Energy and Environment
Three Republicans Rebuke Trump’s Efforts to Dismantle Environmental Protections
Three Republican Senators joined the entire field of Democrats on Wednesday to uphold an Obama-era environmental regulation, the first to withstand the Trump Administration’s pointed efforts to roll back the previous administration’s environmental agenda. The Methane Waste Prevention Rule was drafted by the Obama Administration late in his term, part of a flurry of executive actions aimed at bolstering his environmental legacy.
In the weeks leading up to Wednesday’s vote, a handful of Republican Senators were on the fence about withholding or repealing the regulation. A few Democrats were up in the air well. Because of the hurried drafting of the rule in the waning days of the Obama Administration, some saw it as potentially burdensome and not as effective as it could be. In the end, all 48 Democrats and Independents, as well as three Republicans–Senators Lindsey Graham (SC), John McCain (AZ), and Susan Collins (ME)–voted to keep the measure in place.
McCain, who was targeted in an intense lobbying effort by environmental groups in the weeks leading up to the vote, said controlling methane emissions “is an important public health and air quality issue.” He added: “I join the call for strong action to reduce pollution from venting, flaring and leaks associated with oil and gas production operations on public and Indian land.” However McCain, like many Republicans and some Democrats, urged Secretary of the Interior Ryan Zinke to re-write the rule.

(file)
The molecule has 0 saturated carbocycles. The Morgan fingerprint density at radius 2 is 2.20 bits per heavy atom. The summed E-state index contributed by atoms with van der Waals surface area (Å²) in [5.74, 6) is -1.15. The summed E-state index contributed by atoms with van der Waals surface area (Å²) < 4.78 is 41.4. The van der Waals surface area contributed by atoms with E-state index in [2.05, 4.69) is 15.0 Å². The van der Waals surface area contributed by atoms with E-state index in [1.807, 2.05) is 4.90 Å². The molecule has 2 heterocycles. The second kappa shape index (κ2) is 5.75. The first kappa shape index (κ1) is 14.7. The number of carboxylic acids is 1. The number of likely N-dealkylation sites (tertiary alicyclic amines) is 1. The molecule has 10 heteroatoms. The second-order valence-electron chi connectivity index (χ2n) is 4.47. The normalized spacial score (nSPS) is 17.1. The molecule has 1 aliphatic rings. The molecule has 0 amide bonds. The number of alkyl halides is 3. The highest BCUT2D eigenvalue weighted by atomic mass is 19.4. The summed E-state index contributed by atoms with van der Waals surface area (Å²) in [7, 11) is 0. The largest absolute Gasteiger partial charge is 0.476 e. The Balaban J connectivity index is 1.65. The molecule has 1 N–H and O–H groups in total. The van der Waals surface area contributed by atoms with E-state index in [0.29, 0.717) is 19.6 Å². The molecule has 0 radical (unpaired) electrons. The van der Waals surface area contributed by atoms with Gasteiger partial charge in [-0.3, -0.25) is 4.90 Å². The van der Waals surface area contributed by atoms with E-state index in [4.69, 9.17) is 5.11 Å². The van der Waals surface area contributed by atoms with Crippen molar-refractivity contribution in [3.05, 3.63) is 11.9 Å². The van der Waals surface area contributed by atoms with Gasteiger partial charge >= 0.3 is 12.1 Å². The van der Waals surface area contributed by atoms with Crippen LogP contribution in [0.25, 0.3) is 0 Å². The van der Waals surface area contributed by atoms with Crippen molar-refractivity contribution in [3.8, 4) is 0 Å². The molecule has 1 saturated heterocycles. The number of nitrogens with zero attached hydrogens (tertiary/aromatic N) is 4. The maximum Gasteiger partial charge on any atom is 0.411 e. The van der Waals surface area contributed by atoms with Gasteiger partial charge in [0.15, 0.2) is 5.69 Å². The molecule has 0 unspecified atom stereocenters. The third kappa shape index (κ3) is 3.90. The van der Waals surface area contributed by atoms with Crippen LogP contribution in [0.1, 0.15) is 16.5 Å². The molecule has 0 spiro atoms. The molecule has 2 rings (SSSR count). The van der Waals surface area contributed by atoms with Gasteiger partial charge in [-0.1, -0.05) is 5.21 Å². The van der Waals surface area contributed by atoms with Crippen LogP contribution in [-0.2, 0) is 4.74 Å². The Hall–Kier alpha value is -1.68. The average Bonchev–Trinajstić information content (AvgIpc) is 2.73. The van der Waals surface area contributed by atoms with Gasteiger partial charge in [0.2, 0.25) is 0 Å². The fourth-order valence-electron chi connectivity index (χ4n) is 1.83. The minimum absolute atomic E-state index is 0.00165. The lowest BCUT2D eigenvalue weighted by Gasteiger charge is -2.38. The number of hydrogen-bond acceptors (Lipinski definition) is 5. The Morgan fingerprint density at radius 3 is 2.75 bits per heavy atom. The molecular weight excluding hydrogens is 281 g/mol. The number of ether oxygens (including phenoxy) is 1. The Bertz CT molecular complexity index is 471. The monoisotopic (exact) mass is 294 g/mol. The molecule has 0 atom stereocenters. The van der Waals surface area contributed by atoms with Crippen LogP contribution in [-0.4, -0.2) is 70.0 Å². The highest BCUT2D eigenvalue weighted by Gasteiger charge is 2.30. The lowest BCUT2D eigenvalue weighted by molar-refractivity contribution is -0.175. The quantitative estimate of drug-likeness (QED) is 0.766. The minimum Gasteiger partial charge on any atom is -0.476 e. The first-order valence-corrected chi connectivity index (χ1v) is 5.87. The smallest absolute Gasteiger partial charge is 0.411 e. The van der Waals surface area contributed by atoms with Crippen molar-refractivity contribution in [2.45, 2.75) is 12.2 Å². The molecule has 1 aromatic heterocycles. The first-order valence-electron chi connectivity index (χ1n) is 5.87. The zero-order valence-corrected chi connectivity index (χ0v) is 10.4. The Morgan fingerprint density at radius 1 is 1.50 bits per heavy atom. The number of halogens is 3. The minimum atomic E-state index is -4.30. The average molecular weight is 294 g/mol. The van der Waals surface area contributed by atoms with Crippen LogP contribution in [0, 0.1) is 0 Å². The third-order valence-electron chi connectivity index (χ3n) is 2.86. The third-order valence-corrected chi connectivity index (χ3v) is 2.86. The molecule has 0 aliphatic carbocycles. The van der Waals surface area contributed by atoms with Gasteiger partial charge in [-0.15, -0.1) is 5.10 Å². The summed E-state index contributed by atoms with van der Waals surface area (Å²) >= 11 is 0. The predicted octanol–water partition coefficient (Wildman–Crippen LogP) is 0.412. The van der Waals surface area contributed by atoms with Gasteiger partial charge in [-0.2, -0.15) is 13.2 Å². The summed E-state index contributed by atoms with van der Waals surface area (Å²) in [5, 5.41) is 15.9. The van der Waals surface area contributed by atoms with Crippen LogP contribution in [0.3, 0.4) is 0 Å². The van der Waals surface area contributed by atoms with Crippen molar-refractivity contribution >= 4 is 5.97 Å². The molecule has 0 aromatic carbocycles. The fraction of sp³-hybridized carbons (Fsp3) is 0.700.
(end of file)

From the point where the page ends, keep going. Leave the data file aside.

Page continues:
The Bureau of Land Management enacted the regulation last November. It effectively forces oil and gas companies operating on public lands to capture methane, a greenhouse gas, rather than burning it off into the atmosphere. The rule would prevent 180,000 tons of methane from being burned into the atmosphere each year, according to federal estimates. Supporters of the rule contend it is a necessary addition in the fight against climate change. Critics say it is redundant–as many states already draft protections against methane emissions–and inhibits job creation.
“Unfortunately, the previous administration’s methane rule was not a balanced approach,” Sen. Rob Portman (R-OH), one of the Republicans who nearly supported keeping the rule, wrote in a statement. “As written, it would have hurt our economy and cost jobs in Ohio by forcing small independent operators to close existing wells and slowing responsible energy production on federal lands. There’s a better way.”
Portman added the Interior Department “should do more to prevent methane venting and flaring on federal lands.” In a letter to Portman, Zinke, the Interior Department secretary, said he would “act within my authority as Secretary to craft solutions that incentivize responsible development.” Zinke added that he shares “concerns regarding methane waste and agree that we must manage our public lands in a pragmatic way.”
Over the past few months, the Trump Administration has been using a 1996 law, the Congressional Review Act, to dismantle a trove of Obama-era environmental regulations. Previously, the law was seldom used by presidents to undo executive actions of their predecessors. The Trump Administration has pushed Congress to utilize its powers 13 times over the past 60 days. But the window allowing the administration to use the bill is expected to end on Thursday; it is only effective within the first 60 days after a regulation is drafted.
But despite the successful preservation of the rule, White House officials signaled that they still intend on drastically reshaping it. Kate MacGregor, the Interior Department’s acting assistant secretary for land and minerals, said: “The vote today in the Senate doesn’t impact the administration’s commitment to spurring investment in responsible energy development and ensuring smart regulatory protections.”